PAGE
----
BE History 1

Ballarat map

Presentation by Edith Fry – local historian

Ballarat East has been ravaged before.

Buninyong and Clunes may lay claim to have started the goldrush in this area but Ballarat East is where the lid really blew off the whole gold rush thing. And Ballarat East paid a big price which is ironic when you consider the riches that came out of this area.

The environment suffered with trees cut down, creeks diverted, holes dug and the whole place just generally turned over. There were mullock heaps left or “sands” as they called them, that made life entirely miserable when the wind blew and picked up the fine sand. There were sludge dams that made life entirely dangerous when it rained. There was arsenic in the ground (still is) and there were open mine holes and there were other sneaky mine holes that opened up suddenly (still do).

It took years and years for the East to recover from this treatment. Great areas of the East were just vacant waste land.  It was the 1950s when mullock heaps began to be cleared, and were used to build the White Swan reservoir wall.  It was the 1980s when waste land began to be converted to parks, such as at Lake Esmond, and the LINCS project did such wonderful work reclaiming the creeks – what valuable linear parks these are now.

The East suffered in other ways. Much of the population left when the gold rush ended. Ballarat East once had its own Town Council, but this body was hamstrung with a small population, and limited rate revenue, so that development was not achievable.  After the amalgamation of the two municipal bodies in the 20s, times were hard, land was cheap, it was a time of improvisation and getting by. The vast blocks of the East supported large vege patches, chook sheds, stables, horses, even cows.  Many blocks simply weren’t developed, or the old houses fell down or were removed, leaving open spaces in streets.  Other blocks were left empty, for reasons such as being too low, too near a creek, an old mine dump site.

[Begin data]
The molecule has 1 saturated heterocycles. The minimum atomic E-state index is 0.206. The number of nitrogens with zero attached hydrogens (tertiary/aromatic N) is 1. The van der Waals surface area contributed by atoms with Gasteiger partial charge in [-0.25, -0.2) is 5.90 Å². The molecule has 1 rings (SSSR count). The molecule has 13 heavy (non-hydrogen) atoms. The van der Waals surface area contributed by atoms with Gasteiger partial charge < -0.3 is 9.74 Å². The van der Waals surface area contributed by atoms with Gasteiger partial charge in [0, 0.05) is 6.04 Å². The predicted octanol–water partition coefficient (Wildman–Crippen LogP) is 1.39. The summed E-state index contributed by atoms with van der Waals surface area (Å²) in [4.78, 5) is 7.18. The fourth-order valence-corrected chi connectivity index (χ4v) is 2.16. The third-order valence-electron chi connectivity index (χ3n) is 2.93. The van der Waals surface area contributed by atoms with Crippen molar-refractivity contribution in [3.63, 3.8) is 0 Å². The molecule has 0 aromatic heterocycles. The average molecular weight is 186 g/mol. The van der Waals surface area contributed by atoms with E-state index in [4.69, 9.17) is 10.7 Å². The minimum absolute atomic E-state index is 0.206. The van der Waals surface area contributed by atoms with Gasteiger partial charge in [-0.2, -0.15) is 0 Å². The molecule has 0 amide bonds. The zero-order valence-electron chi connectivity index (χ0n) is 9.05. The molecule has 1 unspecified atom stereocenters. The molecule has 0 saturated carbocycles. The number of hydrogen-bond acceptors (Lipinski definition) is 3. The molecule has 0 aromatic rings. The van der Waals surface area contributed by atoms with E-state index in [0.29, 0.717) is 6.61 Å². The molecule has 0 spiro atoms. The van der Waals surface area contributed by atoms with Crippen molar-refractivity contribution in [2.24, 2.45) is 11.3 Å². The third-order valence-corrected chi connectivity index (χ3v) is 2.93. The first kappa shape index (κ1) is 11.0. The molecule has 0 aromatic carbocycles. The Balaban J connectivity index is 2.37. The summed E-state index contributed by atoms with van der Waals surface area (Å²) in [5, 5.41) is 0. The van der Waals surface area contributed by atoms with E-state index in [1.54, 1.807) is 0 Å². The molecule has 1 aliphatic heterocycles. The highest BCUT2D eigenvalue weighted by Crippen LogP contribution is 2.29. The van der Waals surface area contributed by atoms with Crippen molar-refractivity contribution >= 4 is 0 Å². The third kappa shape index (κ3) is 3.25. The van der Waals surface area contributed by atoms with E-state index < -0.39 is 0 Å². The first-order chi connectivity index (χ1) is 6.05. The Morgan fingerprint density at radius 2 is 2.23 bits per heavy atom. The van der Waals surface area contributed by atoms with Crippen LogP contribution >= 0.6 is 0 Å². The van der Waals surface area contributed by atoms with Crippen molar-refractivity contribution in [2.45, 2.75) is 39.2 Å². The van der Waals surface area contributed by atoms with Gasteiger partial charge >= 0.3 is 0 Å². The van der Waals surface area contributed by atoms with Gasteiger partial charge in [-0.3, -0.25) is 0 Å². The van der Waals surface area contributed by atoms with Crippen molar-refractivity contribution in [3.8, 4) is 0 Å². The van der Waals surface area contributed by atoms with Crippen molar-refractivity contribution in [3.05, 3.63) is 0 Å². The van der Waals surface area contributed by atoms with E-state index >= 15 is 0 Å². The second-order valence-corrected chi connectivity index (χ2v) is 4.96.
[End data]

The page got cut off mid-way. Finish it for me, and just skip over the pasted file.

Ballarat East, with it’s creeks and rolling landscape, and hemmed by forest, did not provide the green fields potential of Ballarat West such as that at Wendouree, or the Delacombe area, so that a lot of the 1960s development passed it by, both residential and industrial.

In the East we know it is not so, knowing full well that less is more, but to the rest of the world, Ballarat East has seemed a bit forgotten, a poor cousin, a sleepy hollow.   Until lately.

In Ballarat East a new rush is on. A land rush.

Will Ballarat East have to pay a price for this too? Where is the money going this time?

The history and heritage of Ballarat East have left a legacy across the landscape. This legacy has entered the spirit of the people of Ballarat East – else, why are we here today? We might invoke Eureka, but there really is no need. There is a spirit here, of strength, of rising to challenge. Maybe it’s an underdog spirit too, but rebellious when pushed.  It’s a get-knocked-down-get-straight-back-up-again spirit.   In the past, the people of the East were bound by very strong ties, family, work, religion, survival.

Ballarat East has had a hard life, but it is proud.

Lately, people who have stood up to protest what is happening in Ballarat East, have been told they are backward looking. Ballarat East has no need to return to the past, indeed, who would want the past Ballarat East has known?  Ballarat East is looking to the future, and demands respect, and a better consideration. Ballarat East does have land for potential development, but it must be managed for more than the bottom line, not just grabbed.

Because Ballarat East refuses to be stripped of the riches it holds today.